used for testing genetically modified crops. "We need to be able to assure
our customers that no material from GM crop trials could come in contact
with our crops. Therefore any crop grown for Tesco must not be grown in
a field that has been used for GM trial crops."
Welcomed by GM activists, the decision was scorned by
the Cabinet Office as a "marketing ploy" and pointed out that Tesco was
talking to suppliers of fruit and vegetables and trial farms were unlikely
to be involved in these products.
Eventually Tesco had to backtrack, an example of just
how sensitive GM policy is still.
The Swiss cabinet has decided against banning release
of genetically modified organisms. GMO's will still be subject to a permit
system. There is a major controversy between Switzerland's established
pharmaceutical industry and environmentalists, some consumer groups and
farmers. In 1998, Swiss voters rejected by a two-to-one vote a referendum
which would have outlawed production of transgenetic animals and would
have forbidden release of genetically altered plants and animals into the
The Vatican has confirmed its support for GM technology.
"I have stopped all those who demand condemnation of these (GM) products,"
said Bishop Elio Sgreccia, Vatican director of Bioethics and vice-president
of the Pontifical Academy of Life. He emphasized that biotechnological
research could resolve global problems such as hunger since it enables
agricultural productivity even in arid lands. Another PAL fellow, Giuseppe
Bertoni, criticized the "catastrophic sensationalism" of press reports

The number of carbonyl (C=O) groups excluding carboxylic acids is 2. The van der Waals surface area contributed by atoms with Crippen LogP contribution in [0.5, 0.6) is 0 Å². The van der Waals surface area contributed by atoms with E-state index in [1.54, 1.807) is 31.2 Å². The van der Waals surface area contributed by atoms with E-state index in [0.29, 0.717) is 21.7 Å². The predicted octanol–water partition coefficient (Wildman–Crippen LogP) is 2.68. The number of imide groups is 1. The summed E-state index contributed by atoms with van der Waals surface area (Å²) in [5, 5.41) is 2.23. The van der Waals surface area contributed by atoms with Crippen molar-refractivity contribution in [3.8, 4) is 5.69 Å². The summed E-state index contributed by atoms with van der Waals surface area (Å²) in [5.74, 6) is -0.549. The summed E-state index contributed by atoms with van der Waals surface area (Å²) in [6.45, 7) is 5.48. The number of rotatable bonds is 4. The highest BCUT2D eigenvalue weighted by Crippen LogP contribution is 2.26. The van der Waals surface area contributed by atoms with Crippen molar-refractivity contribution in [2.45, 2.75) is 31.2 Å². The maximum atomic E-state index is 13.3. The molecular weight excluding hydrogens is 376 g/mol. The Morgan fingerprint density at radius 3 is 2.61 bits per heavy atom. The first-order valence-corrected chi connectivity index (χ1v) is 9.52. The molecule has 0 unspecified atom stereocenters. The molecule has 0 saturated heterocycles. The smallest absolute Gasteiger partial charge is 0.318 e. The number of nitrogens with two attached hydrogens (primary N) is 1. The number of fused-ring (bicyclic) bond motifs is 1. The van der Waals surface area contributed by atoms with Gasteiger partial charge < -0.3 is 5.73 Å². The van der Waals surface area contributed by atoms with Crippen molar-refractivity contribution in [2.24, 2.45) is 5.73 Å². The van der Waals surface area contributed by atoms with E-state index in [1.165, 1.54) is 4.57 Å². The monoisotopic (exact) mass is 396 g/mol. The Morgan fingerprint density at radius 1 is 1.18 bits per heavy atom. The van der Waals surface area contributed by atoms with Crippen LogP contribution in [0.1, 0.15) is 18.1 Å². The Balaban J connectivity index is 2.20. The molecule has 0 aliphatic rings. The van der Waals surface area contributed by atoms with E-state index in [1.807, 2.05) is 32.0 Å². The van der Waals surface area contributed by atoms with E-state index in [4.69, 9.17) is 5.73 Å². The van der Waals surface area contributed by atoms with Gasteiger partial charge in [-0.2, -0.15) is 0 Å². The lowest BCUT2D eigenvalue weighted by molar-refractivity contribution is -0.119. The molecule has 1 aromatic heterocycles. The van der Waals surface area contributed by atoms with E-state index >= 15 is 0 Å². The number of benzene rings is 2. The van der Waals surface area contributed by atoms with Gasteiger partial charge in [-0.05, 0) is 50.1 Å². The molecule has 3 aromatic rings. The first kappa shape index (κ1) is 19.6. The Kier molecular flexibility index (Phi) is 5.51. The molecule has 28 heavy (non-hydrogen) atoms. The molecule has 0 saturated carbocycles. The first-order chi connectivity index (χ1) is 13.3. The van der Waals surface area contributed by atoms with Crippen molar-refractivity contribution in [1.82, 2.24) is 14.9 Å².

that substantially contribute to biotechnology's current infamous image.
"It's true that ethical limits must be respected but, above all, the reality
of biotechnology must be known," said Bertoni. "If you know biotechnology,
you don't fear it."
In the United States farmers expect to make a major
reduction in plantings of genetically modified soybeans, corn and cotton
this year, partly in response to a European backlash against bioengineered
foods, a Reuters straw poll found. 400 farmers were surveyed and said they
planned reductions of 15 percent in sowings of RoundUp Ready soybeans,
22 percent for RoundUp Ready corn, 24 percent for Bt corn and 26 percent
for Bt cotton. The only exception to the overall decline in biotech plantings
was a 5 percent increase in planned sowings of RoundUp Ready cotton.
Thailand is not fertile territory for the biotech
industry. Opposition to GM products in Thailand, a leading world commodities
exporter, has led to import bans on over 40 Bt agricultural items. "It's
one of the toughest tasks we have ever been through, attempting to convince
the government on the safety standards of BT cotton," said Sanya Bhumichitra,
general manager for the agricultural sector of Monsanto Thailand. "Considering
the lengthy process of screening BT cotton, I believe it would take years
for the government to deregulate its existing ban on BT corn," he said.
Why care about genetically modified crops? Read this
Check out these links:
on wildlife risks
Nature policy paper
The Royal Society:
Genetically Modified Plants for Food Use
Link: Food under the Microscope
UK contacts for raising
questions about Genetically Modified Food
New Scientist international
Food Biotechnology Communications
Monsanto UK: Knowledge Centre
Briefing: Assessing the threat to biodiversity on the farm
Society of America
US National Center
for Food and Agricultural Policy